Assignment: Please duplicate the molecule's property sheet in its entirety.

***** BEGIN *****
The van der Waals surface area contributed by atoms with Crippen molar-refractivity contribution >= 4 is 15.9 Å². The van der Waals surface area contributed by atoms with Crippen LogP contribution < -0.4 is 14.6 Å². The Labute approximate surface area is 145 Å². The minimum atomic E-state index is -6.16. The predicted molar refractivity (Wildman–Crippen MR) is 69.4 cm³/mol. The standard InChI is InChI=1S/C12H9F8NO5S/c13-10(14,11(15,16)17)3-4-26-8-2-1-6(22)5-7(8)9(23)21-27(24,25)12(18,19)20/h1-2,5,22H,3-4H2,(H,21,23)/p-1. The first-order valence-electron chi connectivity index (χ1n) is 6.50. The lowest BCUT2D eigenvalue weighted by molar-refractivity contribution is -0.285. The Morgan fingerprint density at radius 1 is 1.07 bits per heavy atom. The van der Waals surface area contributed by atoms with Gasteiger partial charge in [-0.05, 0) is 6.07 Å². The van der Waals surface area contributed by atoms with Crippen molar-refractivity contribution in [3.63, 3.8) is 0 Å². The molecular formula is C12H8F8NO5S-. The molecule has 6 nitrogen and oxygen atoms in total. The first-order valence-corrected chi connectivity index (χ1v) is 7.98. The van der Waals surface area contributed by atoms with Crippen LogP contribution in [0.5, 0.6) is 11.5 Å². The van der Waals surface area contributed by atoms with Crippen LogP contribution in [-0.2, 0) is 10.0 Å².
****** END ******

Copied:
The van der Waals surface area contributed by atoms with Crippen molar-refractivity contribution >= 4 is 15.9 Å². The van der Waals surface area contributed by atoms with Crippen LogP contribution < -0.4 is 14.6 Å². The Labute approximate surface area is 145 Å². The minimum atomic E-state index is -6.16. The predicted molar refractivity (Wildman–Crippen MR) is 69.4 cm³/mol. The standard InChI is InChI=1S/C12H9F8NO5S/c13-10(14,11(15,16)17)3-4-26-8-2-1-6(22)5-7(8)9(23)21-27(24,25)12(18,19)20/h1-2,5,22H,3-4H2,(H,21,23)/p-1. The first-order valence-electron chi connectivity index (χ1n) is 6.50. The lowest BCUT2D eigenvalue weighted by molar-refractivity contribution is -0.285. The Morgan fingerprint density at radius 1 is 1.07 bits per heavy atom. The van der Waals surface area contributed by atoms with Gasteiger partial charge in [-0.05, 0) is 6.07 Å². The van der Waals surface area contributed by atoms with Crippen molar-refractivity contribution in [3.63, 3.8) is 0 Å². The molecular formula is C12H8F8NO5S-. The molecule has 6 nitrogen and oxygen atoms in total. The first-order valence-corrected chi connectivity index (χ1v) is 7.98. The van der Waals surface area contributed by atoms with Crippen LogP contribution in [0.5, 0.6) is 11.5 Å². The van der Waals surface area contributed by atoms with Crippen LogP contribution in [-0.2, 0) is 10.0 Å².